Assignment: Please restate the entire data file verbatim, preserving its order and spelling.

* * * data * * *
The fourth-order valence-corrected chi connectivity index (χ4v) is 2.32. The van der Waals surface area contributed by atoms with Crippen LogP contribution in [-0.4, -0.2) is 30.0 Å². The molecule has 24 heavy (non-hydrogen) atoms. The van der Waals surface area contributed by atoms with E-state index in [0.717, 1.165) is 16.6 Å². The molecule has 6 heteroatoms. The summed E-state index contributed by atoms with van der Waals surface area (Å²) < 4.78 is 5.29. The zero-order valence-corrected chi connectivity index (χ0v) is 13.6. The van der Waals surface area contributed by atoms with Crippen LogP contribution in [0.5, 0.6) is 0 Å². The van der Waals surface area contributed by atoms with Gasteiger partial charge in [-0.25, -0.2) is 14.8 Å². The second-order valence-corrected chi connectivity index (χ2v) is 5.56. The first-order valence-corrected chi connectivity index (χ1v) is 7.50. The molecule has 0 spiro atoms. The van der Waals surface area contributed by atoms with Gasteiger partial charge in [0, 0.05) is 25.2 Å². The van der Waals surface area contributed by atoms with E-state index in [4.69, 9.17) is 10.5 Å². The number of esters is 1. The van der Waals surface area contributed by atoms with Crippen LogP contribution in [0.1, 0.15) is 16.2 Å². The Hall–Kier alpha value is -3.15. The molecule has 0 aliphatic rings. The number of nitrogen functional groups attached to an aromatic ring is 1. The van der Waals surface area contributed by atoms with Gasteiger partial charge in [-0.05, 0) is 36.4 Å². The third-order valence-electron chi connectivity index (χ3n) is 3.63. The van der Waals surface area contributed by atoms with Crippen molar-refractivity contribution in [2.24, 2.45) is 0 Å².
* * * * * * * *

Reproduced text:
The fourth-order valence-corrected chi connectivity index (χ4v) is 2.32. The van der Waals surface area contributed by atoms with Crippen LogP contribution in [-0.4, -0.2) is 30.0 Å². The molecule has 24 heavy (non-hydrogen) atoms. The van der Waals surface area contributed by atoms with E-state index in [0.717, 1.165) is 16.6 Å². The molecule has 6 heteroatoms. The summed E-state index contributed by atoms with van der Waals surface area (Å²) < 4.78 is 5.29. The zero-order valence-corrected chi connectivity index (χ0v) is 13.6. The van der Waals surface area contributed by atoms with Crippen LogP contribution in [0.5, 0.6) is 0 Å². The van der Waals surface area contributed by atoms with Gasteiger partial charge in [-0.25, -0.2) is 14.8 Å². The second-order valence-corrected chi connectivity index (χ2v) is 5.56. The first-order valence-corrected chi connectivity index (χ1v) is 7.50. The molecule has 0 spiro atoms. The van der Waals surface area contributed by atoms with Gasteiger partial charge in [0, 0.05) is 25.2 Å². The van der Waals surface area contributed by atoms with E-state index in [4.69, 9.17) is 10.5 Å². The number of esters is 1. The van der Waals surface area contributed by atoms with Crippen LogP contribution in [0.1, 0.15) is 16.2 Å². The Hall–Kier alpha value is -3.15. The molecule has 0 aliphatic rings. The number of nitrogen functional groups attached to an aromatic ring is 1. The van der Waals surface area contributed by atoms with Gasteiger partial charge in [-0.05, 0) is 36.4 Å². The third-order valence-electron chi connectivity index (χ3n) is 3.63. The van der Waals surface area contributed by atoms with Crippen molar-refractivity contribution in [2.24, 2.45) is 0 Å².